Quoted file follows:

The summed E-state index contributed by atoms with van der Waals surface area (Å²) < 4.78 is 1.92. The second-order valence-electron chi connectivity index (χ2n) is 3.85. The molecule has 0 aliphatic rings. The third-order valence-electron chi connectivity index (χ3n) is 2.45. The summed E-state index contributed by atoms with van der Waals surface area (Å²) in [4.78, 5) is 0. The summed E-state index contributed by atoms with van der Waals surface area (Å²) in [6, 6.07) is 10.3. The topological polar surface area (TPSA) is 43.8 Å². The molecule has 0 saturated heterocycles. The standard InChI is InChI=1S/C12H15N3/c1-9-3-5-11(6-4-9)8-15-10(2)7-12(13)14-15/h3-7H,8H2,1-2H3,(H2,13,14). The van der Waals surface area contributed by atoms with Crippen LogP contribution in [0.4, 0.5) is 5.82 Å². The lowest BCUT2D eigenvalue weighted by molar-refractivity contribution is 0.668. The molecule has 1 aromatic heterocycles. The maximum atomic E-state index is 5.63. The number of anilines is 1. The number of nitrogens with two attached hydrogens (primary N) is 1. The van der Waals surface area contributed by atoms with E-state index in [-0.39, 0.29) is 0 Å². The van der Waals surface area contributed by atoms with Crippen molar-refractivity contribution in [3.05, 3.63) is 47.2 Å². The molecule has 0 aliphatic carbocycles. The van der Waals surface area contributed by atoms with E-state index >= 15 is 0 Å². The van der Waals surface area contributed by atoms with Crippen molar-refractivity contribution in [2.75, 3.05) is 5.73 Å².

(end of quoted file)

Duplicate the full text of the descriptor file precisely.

The summed E-state index contributed by atoms with van der Waals surface area (Å²) < 4.78 is 1.92. The second-order valence-electron chi connectivity index (χ2n) is 3.85. The molecule has 0 aliphatic rings. The third-order valence-electron chi connectivity index (χ3n) is 2.45. The summed E-state index contributed by atoms with van der Waals surface area (Å²) in [4.78, 5) is 0. The summed E-state index contributed by atoms with van der Waals surface area (Å²) in [6, 6.07) is 10.3. The topological polar surface area (TPSA) is 43.8 Å². The molecule has 0 saturated heterocycles. The standard InChI is InChI=1S/C12H15N3/c1-9-3-5-11(6-4-9)8-15-10(2)7-12(13)14-15/h3-7H,8H2,1-2H3,(H2,13,14). The van der Waals surface area contributed by atoms with Crippen LogP contribution in [0.4, 0.5) is 5.82 Å². The lowest BCUT2D eigenvalue weighted by molar-refractivity contribution is 0.668. The molecule has 1 aromatic heterocycles. The maximum atomic E-state index is 5.63. The number of anilines is 1. The number of nitrogens with two attached hydrogens (primary N) is 1. The van der Waals surface area contributed by atoms with E-state index in [-0.39, 0.29) is 0 Å². The van der Waals surface area contributed by atoms with Crippen molar-refractivity contribution in [3.05, 3.63) is 47.2 Å². The molecule has 0 aliphatic carbocycles. The van der Waals surface area contributed by atoms with E-state index >= 15 is 0 Å². The van der Waals surface area contributed by atoms with Crippen molar-refractivity contribution in [2.75, 3.05) is 5.73 Å².